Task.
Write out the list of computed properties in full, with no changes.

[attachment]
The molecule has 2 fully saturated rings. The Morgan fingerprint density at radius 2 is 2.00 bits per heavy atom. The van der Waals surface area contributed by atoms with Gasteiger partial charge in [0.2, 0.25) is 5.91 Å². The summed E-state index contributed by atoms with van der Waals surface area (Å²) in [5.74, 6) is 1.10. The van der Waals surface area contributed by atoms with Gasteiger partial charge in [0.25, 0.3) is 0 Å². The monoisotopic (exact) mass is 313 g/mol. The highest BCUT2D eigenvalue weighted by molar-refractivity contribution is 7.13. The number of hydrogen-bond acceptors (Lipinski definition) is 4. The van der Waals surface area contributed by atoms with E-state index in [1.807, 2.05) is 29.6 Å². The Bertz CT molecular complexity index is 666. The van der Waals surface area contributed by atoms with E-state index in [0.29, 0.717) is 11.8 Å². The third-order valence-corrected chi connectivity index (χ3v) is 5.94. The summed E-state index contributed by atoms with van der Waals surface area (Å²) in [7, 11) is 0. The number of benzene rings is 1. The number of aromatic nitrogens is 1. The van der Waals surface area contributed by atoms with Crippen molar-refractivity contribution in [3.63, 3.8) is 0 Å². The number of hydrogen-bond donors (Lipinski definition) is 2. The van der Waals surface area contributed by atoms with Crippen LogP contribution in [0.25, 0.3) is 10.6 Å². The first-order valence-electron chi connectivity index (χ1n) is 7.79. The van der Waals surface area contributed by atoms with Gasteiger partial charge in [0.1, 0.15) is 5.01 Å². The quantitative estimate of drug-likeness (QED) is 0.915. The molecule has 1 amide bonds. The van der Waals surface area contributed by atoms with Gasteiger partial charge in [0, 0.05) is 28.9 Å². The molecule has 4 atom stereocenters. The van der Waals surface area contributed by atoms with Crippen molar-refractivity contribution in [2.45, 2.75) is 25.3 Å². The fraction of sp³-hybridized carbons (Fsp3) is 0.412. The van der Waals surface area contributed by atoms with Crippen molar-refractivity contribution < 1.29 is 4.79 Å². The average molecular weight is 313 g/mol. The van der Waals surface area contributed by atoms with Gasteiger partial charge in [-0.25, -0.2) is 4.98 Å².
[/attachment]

The molecule has 2 fully saturated rings. The Morgan fingerprint density at radius 2 is 2.00 bits per heavy atom. The van der Waals surface area contributed by atoms with Gasteiger partial charge in [0.2, 0.25) is 5.91 Å². The summed E-state index contributed by atoms with van der Waals surface area (Å²) in [5.74, 6) is 1.10. The van der Waals surface area contributed by atoms with Gasteiger partial charge in [0.25, 0.3) is 0 Å². The monoisotopic (exact) mass is 313 g/mol. The highest BCUT2D eigenvalue weighted by molar-refractivity contribution is 7.13. The number of hydrogen-bond acceptors (Lipinski definition) is 4. The van der Waals surface area contributed by atoms with E-state index in [1.807, 2.05) is 29.6 Å². The Bertz CT molecular complexity index is 666. The van der Waals surface area contributed by atoms with E-state index in [0.29, 0.717) is 11.8 Å². The third-order valence-corrected chi connectivity index (χ3v) is 5.94. The summed E-state index contributed by atoms with van der Waals surface area (Å²) in [7, 11) is 0. The number of benzene rings is 1. The number of aromatic nitrogens is 1. The van der Waals surface area contributed by atoms with Crippen molar-refractivity contribution in [3.63, 3.8) is 0 Å². The number of hydrogen-bond donors (Lipinski definition) is 2. The van der Waals surface area contributed by atoms with Crippen LogP contribution in [0.25, 0.3) is 10.6 Å². The first-order valence-electron chi connectivity index (χ1n) is 7.79. The van der Waals surface area contributed by atoms with Gasteiger partial charge in [0.1, 0.15) is 5.01 Å². The quantitative estimate of drug-likeness (QED) is 0.915. The molecule has 1 amide bonds. The van der Waals surface area contributed by atoms with Gasteiger partial charge in [0, 0.05) is 28.9 Å². The molecule has 4 atom stereocenters. The van der Waals surface area contributed by atoms with Crippen molar-refractivity contribution in [2.45, 2.75) is 25.3 Å². The fraction of sp³-hybridized carbons (Fsp3) is 0.412. The van der Waals surface area contributed by atoms with Crippen molar-refractivity contribution < 1.29 is 4.79 Å². The average molecular weight is 313 g/mol. The van der Waals surface area contributed by atoms with Gasteiger partial charge in [-0.25, -0.2) is 4.98 Å².